LIV- Lesson 1- Importance of Vaccinations

Fitness for Activity

A dog that is physically fit has a better chance of not sustaining a physical injury. A dog’s age, stamina, and overall health need to be considered before even thinking about a wilderness trip. Make sure your dog has up-to-date vaccinations, and consult your vet before bringing a dog with arthritis, any type of heart condition, diabetes or other major health conditions into the wilderness since lengthy exercise and elevation gain can cause serious physical symptoms and even death. Try to invest in the same type of pre-training for your dog as you would do for yourself in order to prevent injuries.

Duration and Terrain

The duration and difficulty of the activity are important to consider. The following are some things to ponder:

  • Rocky areas and slopes.
    • Sharp rocks can abrade or cut a dog’s paw pads.
  • Bouldering or rock climbing, including canyons.
    • Slots canyons, in particular, can require climbing. A dog risks falling if trying to scale steep walls or walk along narrow ledges.
  • Trees that have fallen over–or other obstacles that dogs must repeatedly jump over.
    • Downed trees are common in burned areas and on infrequently maintained trails. Repeated jumping is very hard on a dog’s shoulder joints.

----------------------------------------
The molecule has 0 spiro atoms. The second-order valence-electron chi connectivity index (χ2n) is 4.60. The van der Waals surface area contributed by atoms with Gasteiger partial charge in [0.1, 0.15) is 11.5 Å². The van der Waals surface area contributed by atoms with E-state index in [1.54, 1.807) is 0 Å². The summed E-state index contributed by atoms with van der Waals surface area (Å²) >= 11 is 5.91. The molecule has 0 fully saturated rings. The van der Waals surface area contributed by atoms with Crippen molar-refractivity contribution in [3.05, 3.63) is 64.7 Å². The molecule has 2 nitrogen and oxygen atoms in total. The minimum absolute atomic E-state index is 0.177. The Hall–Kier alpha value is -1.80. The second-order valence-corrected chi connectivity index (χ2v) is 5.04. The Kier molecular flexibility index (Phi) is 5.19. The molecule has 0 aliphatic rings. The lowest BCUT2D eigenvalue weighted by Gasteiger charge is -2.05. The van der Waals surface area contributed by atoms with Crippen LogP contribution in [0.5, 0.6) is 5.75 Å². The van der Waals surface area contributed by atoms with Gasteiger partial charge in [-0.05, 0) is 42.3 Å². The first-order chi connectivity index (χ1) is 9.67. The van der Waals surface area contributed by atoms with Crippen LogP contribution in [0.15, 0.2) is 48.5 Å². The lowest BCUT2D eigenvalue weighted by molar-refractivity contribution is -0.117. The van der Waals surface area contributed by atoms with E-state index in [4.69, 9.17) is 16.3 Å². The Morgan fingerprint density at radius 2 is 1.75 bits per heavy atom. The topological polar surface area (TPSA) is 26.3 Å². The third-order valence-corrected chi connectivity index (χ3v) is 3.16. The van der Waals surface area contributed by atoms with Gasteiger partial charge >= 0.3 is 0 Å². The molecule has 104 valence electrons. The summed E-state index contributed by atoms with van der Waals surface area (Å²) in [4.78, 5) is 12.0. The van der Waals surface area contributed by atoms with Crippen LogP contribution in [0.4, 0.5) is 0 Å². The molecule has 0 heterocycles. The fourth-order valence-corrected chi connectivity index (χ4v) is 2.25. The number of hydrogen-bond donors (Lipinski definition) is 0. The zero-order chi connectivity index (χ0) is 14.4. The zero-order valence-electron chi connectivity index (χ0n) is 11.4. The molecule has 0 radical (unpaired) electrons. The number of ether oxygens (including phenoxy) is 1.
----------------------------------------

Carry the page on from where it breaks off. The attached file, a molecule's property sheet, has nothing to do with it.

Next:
• Swift water. Spring runoff is particularly dangerous.
    • Dogs that like to swim, or even simply wade into fast-moving water for a drink, can be swept downstream and drowned in strainers–piles of downed trees that wash into streambeds each spring when the water is higher. Log crossings over rivers and creeks can also be very slippery for dogs, especially when logs are narrow and wet.
  • Exposed areas, such as ridgeline hikes.
    • On hot summer day, traveling in areas without shade increases your dog’s risk of dehydration and heat exhaustion.

Before beginning any exercise program with your dog, have your veterinarian perform a full health check to detect any physical problems that could be aggravated by the activity. Extra weight means extra stress on bones and joints, so make certain your dog is at his ideal weight before leading into activities that may be too strenuous.

Very young dogs must be limited in their activities to ensure that the exercise will not harm still-forming bones. (In general, it is best to wait until the growth plates have fully closed.) Care must also be taken with older dogs to guard against injuries to joints. In choosing your dog’s exercise program, consider his body structure and any physical limitations he may have so as not to push him beyond his limits. (Some characteristics include brachycephalic or flat head, long back, or heavy-boned build.) The benefits of an exercise program are many.

Physically conditioned dogs perform better in sport and competition with less occurrence and severity of injury. They are also able to maintain a healthy weight much more easily. Exercise is healthy psychologically for dogs as it gives them an appropriate outlet for energy and helps reduce hyperactivity, as well as behavior problems related to boredom or insufficient activity.

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